Thank you for taking the time to make your point. I will must was showing a lack of patience and frustration myself.
As soon As I do find a solution I will not just post a reply I will attempt to have a document available.
This is an interesting subject actually. People I find who have SSRS thrust on them lean on the near by for guidance have little patience for learning the product. Well, let me explain, I work in a shop where the M.S. guru fled, leaving me to defend and attempt to promote the products. Anyway, what I see are people who do not really learn the product first, time or not. I see at work one person using stored procedures and views, why, because someone else did before her. Now a SQL contract happens by for awhile. He is not an SSRS expert, so he throws out his preferences. I am sure you have seen the same. So we must strive to direct people toward the product itself.
Granted this can be a bit difficult due to the lack of Reference books. In the COBOL/JCL/CICS world, in general I just needed good reference book for each. The same with DB2/SQL. Then again, I need not need to be the administrator, etc.
In the M.S. world there are so many books, 'how tos', but not many like those few yellow, white and black Osborne Complete References. The one's for Crystal and SharePoint where very handy for me. Of course, they still do not contain everything.
With SSRS one needs a guide that states, this is a Table, this how it works, this is a List, a Rectangle, a Matrix, etc. Instead we have how tos that display one use and do not often answer our question. So we search the the net for videos and M.S. how tos, that still come up short and do not give a Tech explanation.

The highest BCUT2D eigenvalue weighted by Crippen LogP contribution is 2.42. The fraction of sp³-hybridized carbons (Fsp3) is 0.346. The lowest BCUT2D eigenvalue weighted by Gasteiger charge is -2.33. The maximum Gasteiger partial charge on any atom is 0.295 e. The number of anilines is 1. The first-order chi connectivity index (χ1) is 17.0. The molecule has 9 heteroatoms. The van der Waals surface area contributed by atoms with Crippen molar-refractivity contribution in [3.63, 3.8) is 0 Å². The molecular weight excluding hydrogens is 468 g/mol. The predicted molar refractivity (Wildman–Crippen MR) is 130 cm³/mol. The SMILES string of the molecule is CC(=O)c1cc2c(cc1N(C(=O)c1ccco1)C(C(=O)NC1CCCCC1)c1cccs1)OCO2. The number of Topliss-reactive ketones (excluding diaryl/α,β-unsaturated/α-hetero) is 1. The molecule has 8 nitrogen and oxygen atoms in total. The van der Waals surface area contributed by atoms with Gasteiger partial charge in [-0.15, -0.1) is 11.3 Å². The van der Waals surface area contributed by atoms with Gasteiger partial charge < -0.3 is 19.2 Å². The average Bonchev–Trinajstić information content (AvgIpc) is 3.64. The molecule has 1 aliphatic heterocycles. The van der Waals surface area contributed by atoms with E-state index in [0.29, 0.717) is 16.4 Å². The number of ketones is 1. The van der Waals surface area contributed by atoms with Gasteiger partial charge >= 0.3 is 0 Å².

So, we hack away and we goggle - The forums. I have supported Heat by Frontrange. That is a help desk software. Some from the company used to go in to the forums and actually reply about - well, if you go to the registry,etc. Well, there go. Some one giving good detail. As an admin for the product I was not about to touch the Registry, but I can not complain the person was informative.
You do mention a good point. Design. Only not for queries but the report itself. I inherited this report from someone and since the report was for one student at a time, that is how I designed the report. Some Textboxes and tables at the top showing contact info and Basic info (one dataset) A table with some enrolment info (DS two), a table with FCAT scores (DS3) a table with current classes (DS4) a table with history (DS5).
That was all fine for one at a time. The parameter at the top is student ID and school year. Of course the history table can have no rows or many (That No Rows option is cool in properties. Just type some text for no rows).
So this is a powerful ability of SSRS.
Now, oh, I want all the ninth grade. oops. I did not design the report for that, did I. So I am wondering about throwing it all in a List or Rectangle but how do I reference the other datasets in the List since a list want to be associated with a data set ( I have not tried the rectangle yet), etc.
If I do find a solution that works, I will let you know and I will attempt not to be cryptic.
OK, good hacking.